Wednesday, February 18, 2015

Loving My Neighbor, but only for forty days in Lent

Loving the people I don’t like.  That was my lenten discipline last year, and it is again. I’ve not made much progress in the last twelve months.  It started with some prayerful reflection on what it means to love God and neighbor as the most important part of fulfilling the deepest intention of the law.  Neighbors are not always easy to love, especially if you don’t like them.  The generalized Christian claim that “I love everybody” just doesn’t cut it.  It’s easy enough to love the people I like.  Anybody can do that, says St. Paul.  So my original idea was to learn to love the people I don’t like who inhabit various parts of my life.  It’s more complicated than I expected.  

It turns out that disliking someone is a variable that ranges from “I can tolerate you except for these two or three things you do/are that really get under my skin” to “What you say and do borders on the despicable and I really don’t like you at all.”  None of the people within that range are enemies as such.  I’m not trying to learn to love my enemies.  I’m just trying to learn to love the people I don’t like, and it’s hard.  Some I’ve learned to tolerate in reasonably good humor.  Some I prefer to avoid except when socially or professionally required.  Some I keep emotionally and physically as far away from me as possible.  Oddly enough, it seems these are the very people Jesus would have me learn to love.  

Continuing prayerful reflection on this problem, I had to face the unpleasant fact that many of them don’t like me either, and I find that very hard to believe.  Me?  A gentle priest of the Church?  How could that be?  How do you bridge the gap of mutual dislike?  It also brings into question the meaning of what it is to love.  I know all the Greek words for it.  I’ve read Lewis’s The Four Loves.  I can recall a bit of Plato, though not much.  As a practical matter, they don’t help.  Love has become a catchall that hovers somewhere between erotic passion and tepid, unfocused affection.  The love of God as revealed in Christ Jesus seems to embrace all of that and so much more that I have no words of understanding to give it.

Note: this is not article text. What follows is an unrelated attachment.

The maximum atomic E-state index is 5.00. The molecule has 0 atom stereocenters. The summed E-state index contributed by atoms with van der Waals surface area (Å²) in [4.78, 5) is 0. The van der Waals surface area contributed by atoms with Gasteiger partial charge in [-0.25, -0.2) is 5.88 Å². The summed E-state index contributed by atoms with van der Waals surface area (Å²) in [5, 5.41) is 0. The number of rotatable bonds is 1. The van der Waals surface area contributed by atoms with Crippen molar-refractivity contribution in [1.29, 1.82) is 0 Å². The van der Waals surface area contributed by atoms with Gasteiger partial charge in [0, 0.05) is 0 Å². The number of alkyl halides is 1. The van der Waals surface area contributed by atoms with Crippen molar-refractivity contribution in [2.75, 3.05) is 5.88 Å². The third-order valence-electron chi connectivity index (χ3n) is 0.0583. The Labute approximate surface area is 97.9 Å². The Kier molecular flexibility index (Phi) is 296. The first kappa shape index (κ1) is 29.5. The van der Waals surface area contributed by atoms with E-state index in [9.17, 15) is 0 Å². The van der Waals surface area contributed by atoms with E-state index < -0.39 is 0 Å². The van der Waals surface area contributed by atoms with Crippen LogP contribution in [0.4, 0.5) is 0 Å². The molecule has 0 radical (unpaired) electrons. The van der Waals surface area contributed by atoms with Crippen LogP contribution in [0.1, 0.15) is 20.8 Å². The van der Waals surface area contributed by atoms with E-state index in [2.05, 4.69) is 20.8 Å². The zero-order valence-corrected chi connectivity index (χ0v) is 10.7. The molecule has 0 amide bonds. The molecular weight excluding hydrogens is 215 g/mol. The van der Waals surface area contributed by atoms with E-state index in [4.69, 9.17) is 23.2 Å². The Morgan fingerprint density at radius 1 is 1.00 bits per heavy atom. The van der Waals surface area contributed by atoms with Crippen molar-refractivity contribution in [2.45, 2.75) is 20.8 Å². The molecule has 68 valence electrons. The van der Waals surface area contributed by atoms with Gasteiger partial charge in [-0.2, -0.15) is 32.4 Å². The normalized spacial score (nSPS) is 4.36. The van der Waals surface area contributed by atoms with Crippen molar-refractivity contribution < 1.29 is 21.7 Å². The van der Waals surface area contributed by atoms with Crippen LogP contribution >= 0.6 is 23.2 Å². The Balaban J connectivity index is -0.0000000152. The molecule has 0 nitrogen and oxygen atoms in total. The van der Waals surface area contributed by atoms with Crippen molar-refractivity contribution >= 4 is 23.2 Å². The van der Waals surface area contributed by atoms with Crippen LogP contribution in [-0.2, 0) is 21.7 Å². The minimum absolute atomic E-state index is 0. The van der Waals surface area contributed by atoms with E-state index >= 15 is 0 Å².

You can see how this gets complicated, and why it continues to be my lenten discipline.  If it would just hold still for a while, maybe I could get a grip on it.  But we have added a new dimension popularly known as the polarization of society.  Extremist camps throughout the world, every part of our own nation, and my own community have made it very difficult not to affiliate with at least one of them.  The guiding principle of each is that any deviation whatsoever from their adopted ideology is not to be tolerated.  The only goal of each is to obliterate all others by whatever means necessary.  It makes conversation very difficult, and if we can’t have conversation, how can we learn to love each other in spite of not liking each other very much?


And so here I am at the start of Lent once more.  Once more I will take up the forty day challenge to be intentional and diligent about learning to love the people I don’t like.  I think I will work on two dimensions.  One, letting the light of Christ shine through me into the lives of those I don’t like.  In other words, getting out of God’s way and letting him do what I can’t.  Second, doing what I can to allow Christ’s light to flow into my life from people I don’t like.  That could be very hard for me.  We shall see.

1 comment:

Gretchen R said...

Really Steve, you needed to challenge me to take on an impossible task for Lent? ok, I know that you didn't really challenge me, but this time your writing definitely hit home. Maybe I will try to add love for Lent, but probably will stick with the easy stuff! speaking of which, wish you were here for clericus :)